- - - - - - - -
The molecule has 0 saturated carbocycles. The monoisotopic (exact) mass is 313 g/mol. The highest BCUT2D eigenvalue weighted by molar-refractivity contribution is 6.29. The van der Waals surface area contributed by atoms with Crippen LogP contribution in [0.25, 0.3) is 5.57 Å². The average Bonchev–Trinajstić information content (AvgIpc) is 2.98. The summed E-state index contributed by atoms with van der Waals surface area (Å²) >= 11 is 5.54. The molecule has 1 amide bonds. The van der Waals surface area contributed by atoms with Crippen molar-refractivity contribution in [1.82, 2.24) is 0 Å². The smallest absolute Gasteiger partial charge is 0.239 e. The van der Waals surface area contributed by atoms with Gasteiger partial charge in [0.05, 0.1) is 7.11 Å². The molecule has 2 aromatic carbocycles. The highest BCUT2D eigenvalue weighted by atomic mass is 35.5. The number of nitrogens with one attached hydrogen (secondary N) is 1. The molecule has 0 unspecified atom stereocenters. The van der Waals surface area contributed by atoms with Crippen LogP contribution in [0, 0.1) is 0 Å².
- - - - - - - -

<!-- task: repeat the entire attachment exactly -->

The molecule has 0 saturated carbocycles. The monoisotopic (exact) mass is 313 g/mol. The highest BCUT2D eigenvalue weighted by molar-refractivity contribution is 6.29. The van der Waals surface area contributed by atoms with Crippen LogP contribution in [0.25, 0.3) is 5.57 Å². The average Bonchev–Trinajstić information content (AvgIpc) is 2.98. The summed E-state index contributed by atoms with van der Waals surface area (Å²) >= 11 is 5.54. The molecule has 1 amide bonds. The van der Waals surface area contributed by atoms with Crippen molar-refractivity contribution in [1.82, 2.24) is 0 Å². The smallest absolute Gasteiger partial charge is 0.239 e. The van der Waals surface area contributed by atoms with Gasteiger partial charge in [0.05, 0.1) is 7.11 Å². The molecule has 2 aromatic carbocycles. The highest BCUT2D eigenvalue weighted by atomic mass is 35.5. The number of nitrogens with one attached hydrogen (secondary N) is 1. The molecule has 0 unspecified atom stereocenters. The van der Waals surface area contributed by atoms with Crippen LogP contribution in [0, 0.1) is 0 Å².